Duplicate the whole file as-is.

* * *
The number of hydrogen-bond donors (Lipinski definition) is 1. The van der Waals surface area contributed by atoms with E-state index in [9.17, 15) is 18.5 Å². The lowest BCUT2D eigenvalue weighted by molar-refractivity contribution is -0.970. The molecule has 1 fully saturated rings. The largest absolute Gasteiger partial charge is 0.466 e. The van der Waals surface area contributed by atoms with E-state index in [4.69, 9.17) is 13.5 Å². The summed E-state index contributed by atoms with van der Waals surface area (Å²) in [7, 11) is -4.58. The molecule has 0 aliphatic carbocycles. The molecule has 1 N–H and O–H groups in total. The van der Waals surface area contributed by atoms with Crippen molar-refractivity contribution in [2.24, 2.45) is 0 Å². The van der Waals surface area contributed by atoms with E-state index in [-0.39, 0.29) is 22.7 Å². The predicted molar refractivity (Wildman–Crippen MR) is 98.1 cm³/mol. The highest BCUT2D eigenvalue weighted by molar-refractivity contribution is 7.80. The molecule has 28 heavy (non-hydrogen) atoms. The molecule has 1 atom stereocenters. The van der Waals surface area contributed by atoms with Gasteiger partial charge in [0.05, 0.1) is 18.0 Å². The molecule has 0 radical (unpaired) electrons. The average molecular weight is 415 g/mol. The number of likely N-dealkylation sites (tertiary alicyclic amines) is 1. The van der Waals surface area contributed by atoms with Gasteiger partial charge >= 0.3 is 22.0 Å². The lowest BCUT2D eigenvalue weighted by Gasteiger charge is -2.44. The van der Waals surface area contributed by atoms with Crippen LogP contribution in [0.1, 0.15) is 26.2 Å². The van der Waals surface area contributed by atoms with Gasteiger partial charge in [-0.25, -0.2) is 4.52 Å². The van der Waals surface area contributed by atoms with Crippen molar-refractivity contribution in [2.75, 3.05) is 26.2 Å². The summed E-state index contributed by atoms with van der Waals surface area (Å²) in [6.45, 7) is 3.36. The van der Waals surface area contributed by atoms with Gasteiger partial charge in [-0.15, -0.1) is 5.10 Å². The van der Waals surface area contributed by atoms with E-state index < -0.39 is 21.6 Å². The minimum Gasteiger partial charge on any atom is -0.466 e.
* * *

The number of hydrogen-bond donors (Lipinski definition) is 1. The van der Waals surface area contributed by atoms with E-state index in [9.17, 15) is 18.5 Å². The lowest BCUT2D eigenvalue weighted by molar-refractivity contribution is -0.970. The molecule has 1 fully saturated rings. The largest absolute Gasteiger partial charge is 0.466 e. The van der Waals surface area contributed by atoms with E-state index in [4.69, 9.17) is 13.5 Å². The summed E-state index contributed by atoms with van der Waals surface area (Å²) in [7, 11) is -4.58. The molecule has 0 aliphatic carbocycles. The molecule has 1 N–H and O–H groups in total. The van der Waals surface area contributed by atoms with Crippen molar-refractivity contribution in [2.24, 2.45) is 0 Å². The van der Waals surface area contributed by atoms with E-state index in [-0.39, 0.29) is 22.7 Å². The predicted molar refractivity (Wildman–Crippen MR) is 98.1 cm³/mol. The highest BCUT2D eigenvalue weighted by molar-refractivity contribution is 7.80. The molecule has 28 heavy (non-hydrogen) atoms. The molecule has 1 atom stereocenters. The van der Waals surface area contributed by atoms with Gasteiger partial charge in [0.05, 0.1) is 18.0 Å². The molecule has 0 radical (unpaired) electrons. The average molecular weight is 415 g/mol. The number of likely N-dealkylation sites (tertiary alicyclic amines) is 1. The van der Waals surface area contributed by atoms with Gasteiger partial charge >= 0.3 is 22.0 Å². The lowest BCUT2D eigenvalue weighted by Gasteiger charge is -2.44. The van der Waals surface area contributed by atoms with Crippen LogP contribution in [0.1, 0.15) is 26.2 Å². The van der Waals surface area contributed by atoms with Gasteiger partial charge in [-0.25, -0.2) is 4.52 Å². The van der Waals surface area contributed by atoms with Crippen molar-refractivity contribution in [2.75, 3.05) is 26.2 Å². The summed E-state index contributed by atoms with van der Waals surface area (Å²) in [6.45, 7) is 3.36. The van der Waals surface area contributed by atoms with Gasteiger partial charge in [-0.15, -0.1) is 5.10 Å². The van der Waals surface area contributed by atoms with E-state index < -0.39 is 21.6 Å². The minimum Gasteiger partial charge on any atom is -0.466 e.